Over the course of a week, from Tuesday 2nd April to Monday 9th April, there were four days of IP events in Israel.
There was a seminar at the Israel Patent Office on Tuesday 2nd April that covered:
- The Patent Prosecution Highway (PPH)
- The patentability of software and business method patents in the United States
- Big Data, the Internet of Thing, Artificial Intelligence & Machine Learning:
What to Patent, Whether to Patent
- Trade-secrets and Patents
Then, on Wednesday 3rd April there was the Annual General Meeting (AGM) of the Israel chapter of the AIPPI, where, in addition to discussing the budget and not voting due to lack of quorum, and not having a ceremonial toast to the oncoming festival of freedom as they forgot the wine, there were two lectures:
- Recent Trends in Art Law: “The role of archives and foundations” by Dr. Marco Greco Esq
- The Informed User in EU Design Law”, by Adv. Carlo Sala
On Sunday 7th April 2019, there were 5 different Master Classes offered by Intellectual Property Resources as part of their 7th Best Practices in Intellectual Property Conference.
The master classes included:
- Preparing for and defending IP Diligence: Strategies to Maximize Value to Investors and for Exit.
- More Than Technically Correct – A Workshop for Learning How to Gauge Whether A Patent Offers the Complete Package
- David versus Goliath. Can Your company Make Money from Patent Litigation? You have heard the stories, read accounts in the news.. but how does it happen without costing the company a fortune in advance?
- Valuable Patent Prosecution: Tips and Traps (*Plus – Win a GoPro!)
- The use of patent information in high-tech companies – Actual Case Studies from International High Tech Companies
Finally, on Monday 8th April, was the 7th Best Practices in Intellectual Property Conference itself, with a packed program and two separate tracks in the afternoon.
Thus over a period of 5 working days, there were four days of IP lectures in israel, offered by three different organizations.
Whilst arguably the Israel Patent Office event was aimed at patent attorneys, the final lecture on trade secrets was important for attorneys-at-law. The AIPPI event is open to IP professionals of different kinds, including but not limited to patent attorneys and IP lawyers. The lecture on art was fascinating and entertaining, if outside the practice of most IP professionals. The second lecture on design was, however, eminently practical and relevant. The Best Practices event was, as usual, patent heavy but did include a session on design patents and utility models as well. It certainly caters to various people who are involved in IP Management that are neither patent attorneys nor lawyers.
All three events were aimed at similar if not fully overlapping audiences.
The BPIP event seems to have held its numbers, but perhaps there were people who attended one of the other events who couldn’t take the time off to attend the BPIP. It is certainly possible that without everything else going on, they may have got larger numbers.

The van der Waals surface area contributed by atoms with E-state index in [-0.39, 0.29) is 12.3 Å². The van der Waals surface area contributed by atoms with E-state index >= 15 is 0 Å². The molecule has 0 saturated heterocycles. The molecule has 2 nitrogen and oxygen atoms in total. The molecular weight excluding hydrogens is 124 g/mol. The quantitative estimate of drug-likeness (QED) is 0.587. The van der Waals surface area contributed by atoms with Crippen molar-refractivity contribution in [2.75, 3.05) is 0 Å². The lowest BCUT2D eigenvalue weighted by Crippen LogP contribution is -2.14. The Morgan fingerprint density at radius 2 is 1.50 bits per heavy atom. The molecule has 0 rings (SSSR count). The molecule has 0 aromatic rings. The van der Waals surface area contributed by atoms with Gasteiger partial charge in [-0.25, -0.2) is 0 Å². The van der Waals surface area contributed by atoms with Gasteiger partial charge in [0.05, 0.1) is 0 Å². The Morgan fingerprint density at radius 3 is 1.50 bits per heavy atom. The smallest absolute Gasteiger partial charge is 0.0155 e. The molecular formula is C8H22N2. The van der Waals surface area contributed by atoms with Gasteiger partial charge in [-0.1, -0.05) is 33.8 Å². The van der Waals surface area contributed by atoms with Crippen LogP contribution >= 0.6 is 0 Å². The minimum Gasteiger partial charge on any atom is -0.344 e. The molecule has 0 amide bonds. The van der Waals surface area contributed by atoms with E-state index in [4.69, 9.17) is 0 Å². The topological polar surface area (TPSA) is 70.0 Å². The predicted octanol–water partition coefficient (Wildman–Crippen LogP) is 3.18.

The AIPPI event attracted a grand total of 20 people if we include the lecturers, the Italian Trade Attaché and officers of the AIPPI, including the secretary, the treasurer and the chairperson.
The Israel Patent Office had about 60 people present, but this includes a fair number or examiners and other Israel Patent Office staff, the regional United States IP Attaché and USPTO staff.
Today, Tuesday 10th April, is Israel Election Day. It is not a regular day of work and employees have the day as a paid vacation day. Some patent attorneys are politically active in various parties across the spectrum. Children are off school. We have Pesach coming up in less that two weeks.
Under the circumstances, it seems to me that having four days of IP lectures over a three-day period is less than sensible.
Kim Lindy can reasonably claim that her event is an annual one and it is always held in the run up to Pesach. She first announced the Best Practices Conference in a mail shot on 30th January 2019. This was after the general election was called, but was well before the other two events were publicized. I assume she has people at the Israel Patent Office and on the committee of the AIPPI on her mailing list, but maybe she should have given them even more notice.
As Kim’s event attracts 150 + of the same people who the AIPPI and Israel Patent Office are trying to attract, why do either of them hold a competing event less than a week earlier?
I am not totally sure why the Israel Patent Office holds events such as this one, which should really have been held under the auspices of the AIPPI and/or the IPAA. Presumably, knowing how useless the professional representative organizations are, they decided to host themselves, and did a fairly good job of it.
In the coming days I will post reviews of all four events. In the meantime, I will just note that to my disgust, after my posting about the non-Kosher refreshments at the AIPPI event held in the lecture theatre of Reinhold Cohn, no-one from either AIPPI or RCIP saw fit to post a muttered apology. After all, the person who introduced the speakers was a KIPA wearing religious man, and a woman in the audience who works at TEVA had her hair covered as well. I don’t judge Kashrut observance by appearance and quite possibly others in the audience were put out by the non-Kosher food. That as may be, perhaps 50% of the potential audience would have been offended.